footbridge between Randall's and Ward's islands.
Randall's and Ward's Islands
Population: Approximately 300 people at the homeless
shelter and psychiatric center.
Directions: Take the footbridge on East 103rd
Street in Manhattan. Or, by car or bus, take the Triborough
Bridge from either East Harlem or Astoria, Queens
Size: 0.75 sq. mi. (1.94 sq. km.)
Origin of current names: Jonathan Randal, and
Jasper and Bartholomew Ward owned the islands in the
Previous names: Tenkenas (to c. 1790), Randall's
and Ward's (c. 1790-present)
Current use: Recreational and entertainment space,
Manhattan Psychiatric Center, Charles H. Gay Homeless
Shelter, Fire Department Academy and the Deptartment
of Environmental Protection's water treatment facility.
An Oasis of Green Space
By Sean Alfano
and rehabilitation have
been themes of Randall's and Ward's islands' history for more than
100 years. Situated between the Harlem and East rivers, the island's
more than 500 acres are composed of baseball diamonds and soccer
fields, as well as a state psychiatric hospital and a homeless shelter.
1855, the City of New York acquired three separate land masses between
Manhattan, Queens and the Bronx: Randall's Island, named after its
previous owner Jonathan Randal; Ward's Island, named after Jasper
and Bartholomew Ward and a marsh called Sunken Meadows. Over the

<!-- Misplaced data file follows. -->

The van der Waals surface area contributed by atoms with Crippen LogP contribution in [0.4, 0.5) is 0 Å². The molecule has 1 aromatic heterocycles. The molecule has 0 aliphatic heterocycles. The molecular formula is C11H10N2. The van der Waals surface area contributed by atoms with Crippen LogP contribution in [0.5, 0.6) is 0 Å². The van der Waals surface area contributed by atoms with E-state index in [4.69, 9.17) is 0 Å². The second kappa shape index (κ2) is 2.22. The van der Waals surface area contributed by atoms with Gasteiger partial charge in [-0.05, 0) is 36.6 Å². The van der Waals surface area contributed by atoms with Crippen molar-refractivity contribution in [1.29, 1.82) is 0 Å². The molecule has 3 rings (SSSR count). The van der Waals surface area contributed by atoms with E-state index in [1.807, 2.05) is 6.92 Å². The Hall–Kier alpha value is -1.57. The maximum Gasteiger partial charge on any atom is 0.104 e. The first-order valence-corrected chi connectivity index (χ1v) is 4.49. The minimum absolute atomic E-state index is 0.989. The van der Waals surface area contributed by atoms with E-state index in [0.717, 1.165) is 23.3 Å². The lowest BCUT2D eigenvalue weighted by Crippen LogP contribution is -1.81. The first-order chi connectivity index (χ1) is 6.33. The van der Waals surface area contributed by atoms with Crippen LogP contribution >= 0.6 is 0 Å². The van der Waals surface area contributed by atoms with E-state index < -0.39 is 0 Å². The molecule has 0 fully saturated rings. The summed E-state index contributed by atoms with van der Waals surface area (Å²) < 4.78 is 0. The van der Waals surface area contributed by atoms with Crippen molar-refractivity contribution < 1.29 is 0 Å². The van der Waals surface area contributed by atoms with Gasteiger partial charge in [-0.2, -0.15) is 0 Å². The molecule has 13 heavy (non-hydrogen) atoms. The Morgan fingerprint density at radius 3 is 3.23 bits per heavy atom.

years, the debris from construction projects filled in the space
between the three islands.
most notable project that generated deposits was the building, from
October 1929 until July 1936, of the Triborough Bridge, between
Manhattan, Queens and the Bronx. Although the land masses are now
one island, the northern part is still known as Randall's Island,
while the southern section is called Ward's. The Hell Gate Bridge,
which traverses the island, allows trains to get from Queens to
the South Bronx. When it opened in 1916, it was the longest steel
arch bridge in the world.
was not all that was dumped. The island became a repository for
people considered undesirable to mainstream society. The city first
used the island as a potter's field - a public burial ground for
dead people without family or friends to claim them. Later, the
city built a shelter for impoverished immigrants and an insane asylum
on the island.
the 1930s, Robert Moses, New York City's infamous parks commissioner,
wanted to turn both islands into a giant recreational area. But
Moses was not persuasive enough, and instead, New York State built
the Manhattan Psychiatric Center on the area previously occupied
by the insane asylum. In addition to the hospital, other institutional
buildings include the New York City Fire Academy, a homeless men's
shelter, a water treatment plant and a maintenance garage for the
Parks Department's vehicles and equipment. <Click
here to see a timeline of Randall's and Ward's history>
island still has plenty of green space, though. It is a popular
destination on weekend afternoons for picnics and concerts. A new
entertainment and sports complex is set to open in the spring of
2004 to replace Downing Stadium, which was demolished in 2000.
island is one of New Yorks's most accessible islands. Pedestrians
can access it from the East 103rd Street footbridge in Manhattan,
the Triborough Bridge entrance on East 125th Street in Manhattan
and Astoria Boulevard in Queens.
listed as a New York City park, Mill Rock Island is roughly 8.5
acres of vacant land located south of Randall's and Ward's islands
where the East and Harlem rivers converge. The island is accessible
only by boat. Mill Rock is most notable for its use as an American
fort during the War of 1812. The Army Corps of Engineers used to
make and test explosives there.